A Walk Through The History of Time

A Walk Through Time is an NIST Physics Laboratory site that examines the history of time and keeping track of time across history.

As I go back farther and farther into my family’s history, especially with the connections made deep into the past through DNA testing, I start thinking more about how our ancestors lived their lives, worked their work, and fed their families. Time and dates played important roles in their daily activities, therefore, understanding how different cultures kept track of time helps me learn more about their lives.

In the Ancient Calendars section, the site talks about the basis for calendars used by different societies and cultures:

We know little about the details of timekeeping in prehistoric eras, but wherever we turn up records and artifacts, we usually discover that in every culture, some people were preoccupied with measuring and recording the passage of time. Ice-age hunters in Europe over 20,000 years ago scratched lines and gouged holes in sticks and bones, possibly counting the days between phases of the moon. Five thousand years ago, Sumerians in the Tigris-Euphrates valley in today’s Iraq had a calendar that divided the year into 30 day months, divided the day into 12 periods (each corresponding to 2 of our hours), and divided these periods into 30 parts (each like 4 of our minutes). We have no written records of Stonehenge, built over 4000 years ago in England, but its alignments show its purposes apparently included the determination of seasonal or celestial events, such as lunar eclipses, solstices and so on.

The earliest Egyptian calendar was based on the moon’s cycles, but later the Egyptians realized that the “Dog Star” in Canis Major, which we call Sirius, rose next to the sun every 365 days, about when the annual inundation of the Nile began. Based on this knowledge, they devised a 365 day calendar that seems to have begun around 3100 BCE (Before the Common Era), which thus seems to be one of the earliest years recorded in history.

The Early Clocks section examines how time was kept before mechanisms were created to track time:

As best we know, 5000 to 6000 years ago great civilizations in the Middle East and North Africa began to make clocks to augment their calendars. With their attendant bureaucracies, formal religions, and other burgeoning societal activities, these cultures apparently found a need to organize their time more efficiently.

…the Egyptians were apparently the next to formally divide their day into parts something like our hours. Obelisks (slender, tapering, four-sided monuments) were built as early as 3500 BCE. Their moving shadows formed a kind of sundial, enabling people to partition the day into morning and afternoon.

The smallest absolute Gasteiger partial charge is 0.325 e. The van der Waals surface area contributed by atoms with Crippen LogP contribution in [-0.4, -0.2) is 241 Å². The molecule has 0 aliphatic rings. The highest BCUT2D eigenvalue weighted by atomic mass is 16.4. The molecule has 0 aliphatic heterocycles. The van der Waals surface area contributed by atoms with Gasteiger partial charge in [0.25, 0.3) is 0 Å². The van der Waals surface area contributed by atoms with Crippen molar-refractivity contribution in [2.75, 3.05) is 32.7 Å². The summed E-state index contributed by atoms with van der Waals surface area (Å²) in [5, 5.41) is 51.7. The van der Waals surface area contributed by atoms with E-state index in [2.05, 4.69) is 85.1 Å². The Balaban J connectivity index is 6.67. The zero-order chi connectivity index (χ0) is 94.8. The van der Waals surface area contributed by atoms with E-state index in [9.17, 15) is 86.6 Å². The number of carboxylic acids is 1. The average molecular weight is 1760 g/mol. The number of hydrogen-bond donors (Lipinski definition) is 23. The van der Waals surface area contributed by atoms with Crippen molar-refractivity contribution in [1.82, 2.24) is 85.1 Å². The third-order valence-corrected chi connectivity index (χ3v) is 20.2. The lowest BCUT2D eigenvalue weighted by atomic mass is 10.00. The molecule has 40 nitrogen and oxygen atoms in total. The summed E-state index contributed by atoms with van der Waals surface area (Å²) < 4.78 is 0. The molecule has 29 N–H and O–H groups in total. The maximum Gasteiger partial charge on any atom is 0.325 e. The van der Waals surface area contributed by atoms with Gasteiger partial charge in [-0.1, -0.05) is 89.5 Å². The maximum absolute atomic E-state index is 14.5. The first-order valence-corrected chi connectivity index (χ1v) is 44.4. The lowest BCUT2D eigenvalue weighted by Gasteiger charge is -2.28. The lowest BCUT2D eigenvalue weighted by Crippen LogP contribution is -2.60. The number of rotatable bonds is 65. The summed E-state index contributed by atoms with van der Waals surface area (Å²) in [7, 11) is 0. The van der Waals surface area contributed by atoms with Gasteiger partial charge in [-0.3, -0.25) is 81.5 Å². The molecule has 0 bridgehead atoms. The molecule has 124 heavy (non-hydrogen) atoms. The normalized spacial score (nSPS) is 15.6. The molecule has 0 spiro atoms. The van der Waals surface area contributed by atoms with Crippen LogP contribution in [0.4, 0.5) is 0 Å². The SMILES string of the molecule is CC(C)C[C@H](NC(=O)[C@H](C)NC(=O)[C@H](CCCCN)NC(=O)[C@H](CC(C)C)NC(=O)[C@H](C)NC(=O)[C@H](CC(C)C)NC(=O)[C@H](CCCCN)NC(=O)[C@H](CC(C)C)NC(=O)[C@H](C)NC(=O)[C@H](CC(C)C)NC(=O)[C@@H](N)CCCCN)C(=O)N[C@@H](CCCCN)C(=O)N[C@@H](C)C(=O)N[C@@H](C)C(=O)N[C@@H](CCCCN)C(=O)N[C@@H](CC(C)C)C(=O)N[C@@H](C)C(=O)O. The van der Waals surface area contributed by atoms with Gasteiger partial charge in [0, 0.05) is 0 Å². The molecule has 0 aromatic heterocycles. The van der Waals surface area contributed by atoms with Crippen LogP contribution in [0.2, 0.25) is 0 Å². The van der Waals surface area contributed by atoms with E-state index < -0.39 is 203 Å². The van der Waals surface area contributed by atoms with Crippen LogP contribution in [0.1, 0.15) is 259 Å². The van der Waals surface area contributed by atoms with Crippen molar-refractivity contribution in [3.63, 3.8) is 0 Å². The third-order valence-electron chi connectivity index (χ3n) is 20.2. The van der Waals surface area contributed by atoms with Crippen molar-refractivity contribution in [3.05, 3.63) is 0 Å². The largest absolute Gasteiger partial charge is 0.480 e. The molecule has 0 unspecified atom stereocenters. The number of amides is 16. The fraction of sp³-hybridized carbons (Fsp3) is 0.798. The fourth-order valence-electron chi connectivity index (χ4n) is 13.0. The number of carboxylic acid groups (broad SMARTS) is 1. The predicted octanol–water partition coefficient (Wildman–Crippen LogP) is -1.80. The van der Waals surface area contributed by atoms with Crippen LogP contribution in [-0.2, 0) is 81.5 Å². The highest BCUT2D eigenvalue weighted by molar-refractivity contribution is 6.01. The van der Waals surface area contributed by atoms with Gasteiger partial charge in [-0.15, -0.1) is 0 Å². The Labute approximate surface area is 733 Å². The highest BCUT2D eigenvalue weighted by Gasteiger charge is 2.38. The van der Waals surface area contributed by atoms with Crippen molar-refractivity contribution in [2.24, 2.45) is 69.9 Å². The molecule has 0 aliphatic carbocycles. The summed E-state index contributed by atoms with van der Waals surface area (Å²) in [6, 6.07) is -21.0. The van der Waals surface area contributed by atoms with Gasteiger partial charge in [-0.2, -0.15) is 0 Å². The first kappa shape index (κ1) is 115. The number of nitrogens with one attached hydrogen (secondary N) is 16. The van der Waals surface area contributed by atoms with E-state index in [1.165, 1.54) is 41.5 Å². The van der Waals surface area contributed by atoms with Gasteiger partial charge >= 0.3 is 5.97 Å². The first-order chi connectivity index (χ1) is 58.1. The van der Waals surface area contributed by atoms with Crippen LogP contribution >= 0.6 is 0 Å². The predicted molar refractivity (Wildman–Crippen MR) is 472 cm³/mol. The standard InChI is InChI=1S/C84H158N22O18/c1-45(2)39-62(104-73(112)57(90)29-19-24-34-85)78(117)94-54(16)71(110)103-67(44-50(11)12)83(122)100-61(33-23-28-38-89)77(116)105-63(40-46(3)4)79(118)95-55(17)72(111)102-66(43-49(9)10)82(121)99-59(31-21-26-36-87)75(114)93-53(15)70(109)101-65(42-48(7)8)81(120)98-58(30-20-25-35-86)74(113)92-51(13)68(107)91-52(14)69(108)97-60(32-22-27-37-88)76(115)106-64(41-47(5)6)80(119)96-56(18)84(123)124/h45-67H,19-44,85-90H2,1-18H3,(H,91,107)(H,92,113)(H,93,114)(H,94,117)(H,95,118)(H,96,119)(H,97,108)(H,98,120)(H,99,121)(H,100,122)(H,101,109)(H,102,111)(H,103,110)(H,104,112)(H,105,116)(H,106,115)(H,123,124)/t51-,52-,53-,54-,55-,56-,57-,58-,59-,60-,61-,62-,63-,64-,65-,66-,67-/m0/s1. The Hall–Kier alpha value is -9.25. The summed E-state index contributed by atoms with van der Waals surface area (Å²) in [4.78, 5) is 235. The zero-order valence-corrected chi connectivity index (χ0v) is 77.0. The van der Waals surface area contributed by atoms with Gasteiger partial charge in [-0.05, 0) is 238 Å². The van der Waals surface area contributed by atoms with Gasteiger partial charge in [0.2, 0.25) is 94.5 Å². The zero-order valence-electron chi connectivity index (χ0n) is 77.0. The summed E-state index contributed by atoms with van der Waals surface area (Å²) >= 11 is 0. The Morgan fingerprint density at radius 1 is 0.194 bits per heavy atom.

…Another Egyptian shadow clock or sundial, possibly the first portable timepiece, came into use around 1500 BCE. This device divided a sunlit day into 10 parts plus two “twilight hours” in the morning and evening.

…The “merkhet”, the oldest known astronomical tool, was an Egyptian development of around 600 BCE. A pair of merkhets was used to establish a north-south line (or meridian) by aligning them with the Pole Star. They could then be used to mark off nighttime hours by determining when certain other stars crossed the meridian.

Today, keeping time is definitely moved past sundials. The NIST maintains time across the United States and has since the early 1920s with powerful radio towers which have now been upgraded to satellite and GPS technology.

Time signals are an important byproduct of the Global Positioning System (GPS), and indeed this has become the premier satellite source for time signals. The time scale operated by the USNO serves as reference for GPS, but it is important to note that the time scales of NIST and USNO are highly coordinated (that is, synchronized to well within 100 nanoseconds, or 100 billionths of a second). Thus, signals provided by either NIST or USNO can be considered as traceable to both institutions. The agreements and coordination of time between these two institutions are important to the country, since they simplify the process of achieving legal traceability when regulations require it.

Official US Government time is provided by NIST and USNO and is also available online from http://www.time.gov, the Internet Time Service (ITS), and the Automated Computer Time Service (ACTS) which allows automatically setting of clocks through computers and other programmable devices.

Here are a few other links to help you understand how time worked throughout history, as well as how to calculate dates and time across history:

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About Lorelle VanFossen

Lorelle VanFossen hosts Family History Blog covering her ancestors and related family members. She is one of the top bloggers in the world, and host of the Lorelle on WordPress, providing WordPress and blogging tips for bloggers of all levels. A popular keynote speaker and trainer, she is also editor, producer, contributor, and official disruptive thinker for Bitwire Media which includes WordCast, Making My Life Network, Stories of Our Journeys, Life on the Road, WordCast Conversations, and the very popular WordCast Podcast.
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